Canada’s first stroke ambulance rolls into Edmonton

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WATCH ABOVE: In tonight's Health Matters, Su-Ling Goh has details on a new stroke ambulance, accessible parking awareness week and a unique pairing between classical musicians and people living with Parkinson's.

It’s being dubbed an “emergency room on wheels.”

On Monday, a unique ambulance, that’s set to begin transporting patients in the new year, was unveiled in Edmonton. It will be Canada’s first ambulance that is fully equipped with all the tools needed to save lives in the precious moments after a stroke occurs.

“If you block an artery to the brain, the brain cells start to die off,” Dr. Ashfaq Shuaib, director of the stroke program at the University of Alberta Hospital, said. “In fact, every minute an artery is blocked to the brain, there’s two million brain cells dying.

Time is of the essence with stroke treatment. The unique ambulance is equipped with a CT scanner and lab equipment as well as video and audio communication capabilities to allow EMTs on board to share information with doctors and make a diagnosis quickly and while they’re en route to hospital.

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READ MORE: Saskatoon woman warning others about uncommon signs of a stroke

The technology will have the greatest impact on stroke patients in rural Alberta and will serve Albertans living within a 250 kilometre-radius of Edmonton.

“Any time anyone is having a stroke, a CT scan has to be done before we can give definitive treatment,” Shuaib said. “In a big city, this can be done within about 20 minutes of arrival, in a small town it could take about two hours.”

The treatment has been around for over 25 years but until now, some northern Alberta patients have had to wait until they arrived in a hospital with a CT scanner to receive a diagnosis. Doctors need to first rule out whether the stroke is caused by a brain hemorrhage before a treatment can be administered.

A CT scanner on board the ambulance will speed up the diagnosis and treatment of stroke for patients.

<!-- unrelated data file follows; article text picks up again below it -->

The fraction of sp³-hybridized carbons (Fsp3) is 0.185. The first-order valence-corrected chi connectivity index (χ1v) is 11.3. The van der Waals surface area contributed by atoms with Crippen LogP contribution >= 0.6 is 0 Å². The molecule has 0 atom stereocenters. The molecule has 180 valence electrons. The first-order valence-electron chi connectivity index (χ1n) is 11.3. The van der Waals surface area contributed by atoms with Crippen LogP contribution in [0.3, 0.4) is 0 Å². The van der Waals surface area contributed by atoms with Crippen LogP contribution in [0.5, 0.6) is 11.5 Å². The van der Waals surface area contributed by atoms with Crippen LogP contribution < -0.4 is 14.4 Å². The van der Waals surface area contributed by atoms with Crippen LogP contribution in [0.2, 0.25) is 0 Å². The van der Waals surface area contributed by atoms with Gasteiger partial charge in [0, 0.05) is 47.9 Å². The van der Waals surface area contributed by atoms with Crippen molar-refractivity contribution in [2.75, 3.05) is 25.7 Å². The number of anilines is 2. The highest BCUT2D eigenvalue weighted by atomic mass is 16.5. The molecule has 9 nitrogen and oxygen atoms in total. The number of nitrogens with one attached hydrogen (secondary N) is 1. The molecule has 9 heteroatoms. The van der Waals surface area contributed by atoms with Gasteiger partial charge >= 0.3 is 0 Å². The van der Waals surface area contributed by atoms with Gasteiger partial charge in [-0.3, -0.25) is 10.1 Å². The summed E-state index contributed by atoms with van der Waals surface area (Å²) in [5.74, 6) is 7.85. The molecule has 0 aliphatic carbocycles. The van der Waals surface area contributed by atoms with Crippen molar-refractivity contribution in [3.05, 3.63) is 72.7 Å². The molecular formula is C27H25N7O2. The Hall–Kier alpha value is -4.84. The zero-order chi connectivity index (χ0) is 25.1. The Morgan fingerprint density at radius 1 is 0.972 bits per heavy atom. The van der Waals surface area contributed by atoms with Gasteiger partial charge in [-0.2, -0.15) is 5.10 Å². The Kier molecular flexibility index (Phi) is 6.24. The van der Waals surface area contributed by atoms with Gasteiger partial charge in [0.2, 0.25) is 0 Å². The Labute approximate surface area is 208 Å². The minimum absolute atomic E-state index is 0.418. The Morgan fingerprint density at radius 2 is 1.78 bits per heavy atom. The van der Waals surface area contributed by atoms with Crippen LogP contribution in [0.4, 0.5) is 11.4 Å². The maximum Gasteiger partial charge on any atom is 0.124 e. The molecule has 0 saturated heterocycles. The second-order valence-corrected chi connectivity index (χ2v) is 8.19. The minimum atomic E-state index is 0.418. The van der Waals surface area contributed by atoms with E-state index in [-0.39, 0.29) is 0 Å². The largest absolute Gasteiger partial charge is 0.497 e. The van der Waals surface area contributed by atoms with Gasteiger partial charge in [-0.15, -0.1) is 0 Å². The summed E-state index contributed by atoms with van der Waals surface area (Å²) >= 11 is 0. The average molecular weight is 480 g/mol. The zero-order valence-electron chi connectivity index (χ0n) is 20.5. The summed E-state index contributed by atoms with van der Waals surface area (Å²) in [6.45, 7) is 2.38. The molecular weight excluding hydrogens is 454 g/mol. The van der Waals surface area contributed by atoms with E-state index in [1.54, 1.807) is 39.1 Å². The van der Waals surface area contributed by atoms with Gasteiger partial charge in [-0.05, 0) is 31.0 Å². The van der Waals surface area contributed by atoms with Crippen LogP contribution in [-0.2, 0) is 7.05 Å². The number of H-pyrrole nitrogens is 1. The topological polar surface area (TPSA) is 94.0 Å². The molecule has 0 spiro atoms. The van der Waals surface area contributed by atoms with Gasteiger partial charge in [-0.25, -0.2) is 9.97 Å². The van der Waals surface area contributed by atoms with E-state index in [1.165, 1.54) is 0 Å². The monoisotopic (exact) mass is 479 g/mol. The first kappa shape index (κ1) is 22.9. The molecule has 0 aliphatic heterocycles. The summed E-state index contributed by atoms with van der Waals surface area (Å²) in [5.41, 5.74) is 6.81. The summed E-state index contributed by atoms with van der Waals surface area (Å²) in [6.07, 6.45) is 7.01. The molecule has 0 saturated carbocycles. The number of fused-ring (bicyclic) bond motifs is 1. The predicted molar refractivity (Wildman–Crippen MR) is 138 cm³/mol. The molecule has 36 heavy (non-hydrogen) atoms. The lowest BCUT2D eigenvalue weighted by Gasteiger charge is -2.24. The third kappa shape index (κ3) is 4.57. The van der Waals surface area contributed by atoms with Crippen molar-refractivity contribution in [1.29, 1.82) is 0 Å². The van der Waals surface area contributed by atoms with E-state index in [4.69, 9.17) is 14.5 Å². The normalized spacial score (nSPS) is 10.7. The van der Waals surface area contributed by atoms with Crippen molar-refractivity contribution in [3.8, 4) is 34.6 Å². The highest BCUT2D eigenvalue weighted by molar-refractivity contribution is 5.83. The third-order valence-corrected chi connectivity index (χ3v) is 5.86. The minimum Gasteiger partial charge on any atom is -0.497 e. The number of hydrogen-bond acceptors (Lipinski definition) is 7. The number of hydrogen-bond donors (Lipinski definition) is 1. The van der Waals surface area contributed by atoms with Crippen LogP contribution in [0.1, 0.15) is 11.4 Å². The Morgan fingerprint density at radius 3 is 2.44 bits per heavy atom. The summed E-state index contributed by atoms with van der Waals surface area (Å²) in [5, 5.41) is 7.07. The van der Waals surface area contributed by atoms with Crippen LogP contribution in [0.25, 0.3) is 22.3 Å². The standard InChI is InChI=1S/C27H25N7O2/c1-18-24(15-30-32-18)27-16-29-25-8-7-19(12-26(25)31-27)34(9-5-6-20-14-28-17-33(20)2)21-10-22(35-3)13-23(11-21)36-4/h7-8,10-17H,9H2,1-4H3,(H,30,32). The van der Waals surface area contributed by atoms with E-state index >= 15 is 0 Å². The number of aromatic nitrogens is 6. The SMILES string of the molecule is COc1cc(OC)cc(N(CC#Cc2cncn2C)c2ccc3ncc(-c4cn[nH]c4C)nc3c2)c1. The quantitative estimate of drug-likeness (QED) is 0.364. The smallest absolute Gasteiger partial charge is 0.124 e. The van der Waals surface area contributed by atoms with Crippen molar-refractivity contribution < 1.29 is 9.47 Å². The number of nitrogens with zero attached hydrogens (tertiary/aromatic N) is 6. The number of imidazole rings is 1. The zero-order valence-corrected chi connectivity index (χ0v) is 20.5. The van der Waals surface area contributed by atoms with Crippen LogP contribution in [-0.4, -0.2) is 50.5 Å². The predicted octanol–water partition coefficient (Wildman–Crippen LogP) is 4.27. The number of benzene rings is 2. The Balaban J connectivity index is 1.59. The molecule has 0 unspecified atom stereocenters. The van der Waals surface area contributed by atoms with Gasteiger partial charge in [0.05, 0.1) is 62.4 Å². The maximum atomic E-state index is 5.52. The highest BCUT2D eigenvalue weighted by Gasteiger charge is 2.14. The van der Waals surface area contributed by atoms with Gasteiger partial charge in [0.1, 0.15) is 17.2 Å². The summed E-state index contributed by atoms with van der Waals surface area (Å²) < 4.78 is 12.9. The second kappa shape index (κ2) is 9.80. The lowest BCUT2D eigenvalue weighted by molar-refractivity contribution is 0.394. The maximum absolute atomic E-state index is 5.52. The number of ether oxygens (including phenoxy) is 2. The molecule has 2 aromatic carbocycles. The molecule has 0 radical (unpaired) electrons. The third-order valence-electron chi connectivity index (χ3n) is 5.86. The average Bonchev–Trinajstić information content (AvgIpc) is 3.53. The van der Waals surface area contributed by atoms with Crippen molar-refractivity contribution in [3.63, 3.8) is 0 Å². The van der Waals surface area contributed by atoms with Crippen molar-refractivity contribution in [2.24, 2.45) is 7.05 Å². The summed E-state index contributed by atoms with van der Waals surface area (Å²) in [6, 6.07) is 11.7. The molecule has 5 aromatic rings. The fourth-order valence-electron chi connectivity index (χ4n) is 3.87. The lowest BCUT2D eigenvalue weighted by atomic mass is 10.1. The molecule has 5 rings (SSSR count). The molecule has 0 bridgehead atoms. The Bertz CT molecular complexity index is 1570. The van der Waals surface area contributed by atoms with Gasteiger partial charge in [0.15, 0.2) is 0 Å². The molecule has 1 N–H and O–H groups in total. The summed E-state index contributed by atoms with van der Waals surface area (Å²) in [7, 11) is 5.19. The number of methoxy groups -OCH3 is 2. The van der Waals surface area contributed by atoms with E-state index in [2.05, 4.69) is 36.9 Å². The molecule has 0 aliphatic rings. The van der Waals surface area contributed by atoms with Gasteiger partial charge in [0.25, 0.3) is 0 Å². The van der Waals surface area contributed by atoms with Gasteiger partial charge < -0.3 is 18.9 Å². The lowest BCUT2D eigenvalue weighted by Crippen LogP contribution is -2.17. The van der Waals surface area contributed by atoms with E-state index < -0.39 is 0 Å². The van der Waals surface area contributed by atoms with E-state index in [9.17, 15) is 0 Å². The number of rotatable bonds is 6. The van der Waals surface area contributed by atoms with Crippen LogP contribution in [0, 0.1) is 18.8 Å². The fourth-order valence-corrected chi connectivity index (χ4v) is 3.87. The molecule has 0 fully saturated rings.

A CT scanner on board the ambulance will speed up the diagnosis and treatment of stroke for patients. Global News

“Reducing the door-to-treatment time is critical in saving a stroke patient’s life and limiting their disability,” Shuaib said.

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Twenty per cent of strokes are caused by brain hemorrhage and 80 per cent by blocked arteries.

“So that’s one in five chances,” Shuaib said.

About 6,500 Albertans suffer a stroke every year. The University of Alberta treats about 2,800 of those patients, 500 of which come from outside the city.

READ MORE: ‘Stroke in young people is on the rise’: Family shares cautionary tale of 15-year-old son

The stroke ambulance will be dispatched from the U of A Hospital, northern Alberta’s centre for stroke care, starting in January.

“We’ve already predetermined areas where we can rendezvous with the inbound ambulance,” Shuaib said. “So the patient will be transferred onto our inbound ambulance, the CT scan will be completed, so we’ll be able to have a look at the scan and examine the patient.”

That means a diagnosis could be made while en route to hospital and treatment could already have started.

Stroke is the fourth-most common cause of death and the leading cause of disability in Canada. Shuaib said the proactive approach to stroke treatment could save thousands of dollars in treatment costs, especially for patients who have suffered a massive stroke.

“If you take 100 patients who have had a stroke, about 15 per cent would die, approximately 28 per cent would make a full recovery and the rest of them {would suffer} a varying degree of disability- about 20 per cent would end up in nursing homes- that’s the one that’s expensive,” Shuaib said. “If everyone got the treatment within the first 90 minutes, then 25 per cent more would end up going home – so a highly significant difference.”

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The total cost of the stroke ambulance pilot project is $3.3 million and is funded by the University Hospital Foundation’s Brain Centre Campaign.


with files from Su-Ling Goh